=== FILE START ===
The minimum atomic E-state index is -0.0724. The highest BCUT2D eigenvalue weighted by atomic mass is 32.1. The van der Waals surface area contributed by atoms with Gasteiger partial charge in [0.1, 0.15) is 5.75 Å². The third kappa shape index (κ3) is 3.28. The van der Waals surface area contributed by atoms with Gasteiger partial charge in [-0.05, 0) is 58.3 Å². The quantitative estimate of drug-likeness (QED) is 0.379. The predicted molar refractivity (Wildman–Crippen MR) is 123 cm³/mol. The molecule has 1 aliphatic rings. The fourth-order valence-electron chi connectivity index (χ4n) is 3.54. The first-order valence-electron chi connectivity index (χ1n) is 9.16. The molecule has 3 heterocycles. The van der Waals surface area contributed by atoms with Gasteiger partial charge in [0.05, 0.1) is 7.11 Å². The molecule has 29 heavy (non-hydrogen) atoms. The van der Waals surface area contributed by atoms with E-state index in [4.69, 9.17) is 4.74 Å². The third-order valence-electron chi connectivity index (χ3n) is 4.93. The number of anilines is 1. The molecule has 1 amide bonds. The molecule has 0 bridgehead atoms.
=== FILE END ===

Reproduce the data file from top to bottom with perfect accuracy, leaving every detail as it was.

The minimum atomic E-state index is -0.0724. The highest BCUT2D eigenvalue weighted by atomic mass is 32.1. The van der Waals surface area contributed by atoms with Gasteiger partial charge in [0.1, 0.15) is 5.75 Å². The third kappa shape index (κ3) is 3.28. The van der Waals surface area contributed by atoms with Gasteiger partial charge in [-0.05, 0) is 58.3 Å². The quantitative estimate of drug-likeness (QED) is 0.379. The predicted molar refractivity (Wildman–Crippen MR) is 123 cm³/mol. The molecule has 1 aliphatic rings. The fourth-order valence-electron chi connectivity index (χ4n) is 3.54. The first-order valence-electron chi connectivity index (χ1n) is 9.16. The molecule has 3 heterocycles. The van der Waals surface area contributed by atoms with Gasteiger partial charge in [0.05, 0.1) is 7.11 Å². The molecule has 29 heavy (non-hydrogen) atoms. The van der Waals surface area contributed by atoms with E-state index in [4.69, 9.17) is 4.74 Å². The third-order valence-electron chi connectivity index (χ3n) is 4.93. The number of anilines is 1. The molecule has 1 amide bonds. The molecule has 0 bridgehead atoms.